Victorian Government calls royal commission into potentially tainted gangland convictions
Victorian Premier Daniel Andrews made the announcement following a meeting of his Cabinet. (ABC News: Stephanie Anderson)
Victorian Premier Daniel Andrews has announced a royal commission into a number of potentially tainted gangland convictions.
The royal commission will inquire into Victoria Police’s recruitment and management of one of its informants during Melbourne’s bloody gangland war.
The informant was a criminal defence barrister for several people who were convicted of criminal offences over the past two decades.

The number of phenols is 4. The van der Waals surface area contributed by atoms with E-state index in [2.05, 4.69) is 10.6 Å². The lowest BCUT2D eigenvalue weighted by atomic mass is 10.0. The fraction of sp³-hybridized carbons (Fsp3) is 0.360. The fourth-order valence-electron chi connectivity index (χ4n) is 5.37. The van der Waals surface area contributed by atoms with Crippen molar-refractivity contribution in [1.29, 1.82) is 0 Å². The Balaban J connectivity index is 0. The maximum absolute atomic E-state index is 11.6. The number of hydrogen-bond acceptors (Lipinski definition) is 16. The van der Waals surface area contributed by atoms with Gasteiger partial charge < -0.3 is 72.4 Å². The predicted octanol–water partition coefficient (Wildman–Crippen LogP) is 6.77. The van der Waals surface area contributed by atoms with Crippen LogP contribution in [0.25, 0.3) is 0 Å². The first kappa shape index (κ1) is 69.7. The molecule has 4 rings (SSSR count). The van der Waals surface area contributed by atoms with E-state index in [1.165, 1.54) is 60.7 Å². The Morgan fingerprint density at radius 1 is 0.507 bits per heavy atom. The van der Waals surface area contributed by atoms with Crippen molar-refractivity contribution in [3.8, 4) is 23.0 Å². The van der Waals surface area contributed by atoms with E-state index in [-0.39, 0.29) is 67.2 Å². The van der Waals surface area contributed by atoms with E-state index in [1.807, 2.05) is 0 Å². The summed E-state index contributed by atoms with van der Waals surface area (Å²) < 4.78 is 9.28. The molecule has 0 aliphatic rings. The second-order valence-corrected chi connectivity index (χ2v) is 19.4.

At the same time, the barrister acted as an informant to Victoria Police about some of these people.
Mr Andrews said Victoria Police had given the Government assurances that its practices had changed since the barrister was recruited as an informant, and that a 2015 report by the Independent Broad-based Anti-corruption Commission had found that no unlawful conduct had occurred.
But he said the Victorian community had a right to know what had happened in the case, and to be assured that such practices had been stamped out.
“While these events took place many years ago, the Victorian public has a right to know that every part of the justice system acts fairly and lawfully at all times,” Mr Andrews said.
The royal commission will provide an interim report by July 1, 2019, and a final report by December 1, 2019.
More to come.